The Designer's Notebook: Bad Game Designer, No Twinkie! XII
December 26, 2011 Page 1 of 3
[The latest installment of Ernest Adams' Designer's Notebook series once again takes a close look at major and minor design flaws made by developers -- when it comes to interface, A.I. behavior, or pure game design -- and highlights them so you know what to avoid doing.]
Welcome to the 12th installment of Bad Game Designer, No Twinkie! I think we're having a positive impact, folks -- many of the games mentioned in this edition are fairly old, so it's just possible that newer games are starting to avoid the worst design mistakes. I'd like to hope that this gripe-fest is helping. However, old or new, we can always learn from the errors of the past, so I'm going to go right on documenting them. As always, thanks to my many contributors, and you're welcome to send more complaints to [email protected].
As usual, I've tried to mix and match between small things that are incredibly annoying (but easy to fix) and larger, harder problems. This year we have eight.
I read fast, and I don't like to re-read something that I've just read five minutes ago. Waiting for text to... scroll... slowly... by... drives me nuts, especially if it's text I've already seen.
Joshua Gault wrote, "This is most annoying when you save, then there is a long conversation between you and some guy, and he turns out to be the boss.
"This is particularly bad at the end of all of the Mega Man Battle Network games. I don't like breaking my A button from anger because I must retry the boss, which requires me to go through four pages of text."
It's very simple: non-interactive text should be interruptible, just as movies should be.
Oh, and don't put save points before long non-interactive sections, either -- text, cinematics, or empty regions the player has to walk through. But you knew that one, right? I mentioned it last year in Bad Game Designer, No Twinkie! XI.
Rapid Non-Stop Text
The flip side of the foregoing is text that goes by too fast. Shairi Turner wrote, "I have a problem with dialogue moving too quickly. We don't all read at the same speed. While I may have found pressing X or clicking to be tedious in the past, I miss it when it's gone." This is a basic accessibility failure. (Most games have terrible accessibility.)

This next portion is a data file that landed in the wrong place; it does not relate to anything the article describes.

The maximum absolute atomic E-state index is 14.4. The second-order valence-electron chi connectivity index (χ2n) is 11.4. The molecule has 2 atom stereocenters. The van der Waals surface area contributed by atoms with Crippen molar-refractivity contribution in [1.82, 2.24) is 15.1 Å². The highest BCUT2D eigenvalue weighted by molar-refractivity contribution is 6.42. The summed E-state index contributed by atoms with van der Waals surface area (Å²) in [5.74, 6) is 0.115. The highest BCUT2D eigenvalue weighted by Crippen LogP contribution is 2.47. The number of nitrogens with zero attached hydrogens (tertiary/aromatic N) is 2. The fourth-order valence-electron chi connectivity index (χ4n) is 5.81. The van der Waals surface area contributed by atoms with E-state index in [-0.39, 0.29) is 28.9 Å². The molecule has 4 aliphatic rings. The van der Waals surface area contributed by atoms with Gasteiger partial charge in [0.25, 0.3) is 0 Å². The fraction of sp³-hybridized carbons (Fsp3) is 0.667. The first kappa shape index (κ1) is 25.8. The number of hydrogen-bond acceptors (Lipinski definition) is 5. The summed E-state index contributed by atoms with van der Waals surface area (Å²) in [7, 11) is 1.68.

You need two buttons: Advance to Next Page (which should happen instantly, not in a slow scroll or worse yet, a letter-by-letter display -- TeleTypes were old news by 1985, okay?) and Jump to End, which should take the player to the next point at which she has to take action or make a decision.
False or Pointless Alignment Systems
I've always thought that explicit alignment systems, a la Dungeons & Dragons, were kind of pointless anyway; they constrain role-playing and discourage enacting characters with flaws or complex personalities. Is Hamlet good or evil? Well, he killed Polonius, so I guess that makes him evil. Whew. I'm glad we've got that sorted out.
It's even more of a problem in computer RPGs that keep track of what you do, but only in a simplistic way. Luke Bainton wrote,
Generally, you have to decide from the outset whether you're going to be the white knight or the black knave; you will only get benefits from relentlessly pursuing one or the other. On top of this, the contrast between being "good" and "bad" is usually so far divided it's impossible to relate. In BioShock your choices are between being a loving caretaker for the rest of your life or turning into a comic-book supervillain with destroy-the-world intentions. I have no desire to do either!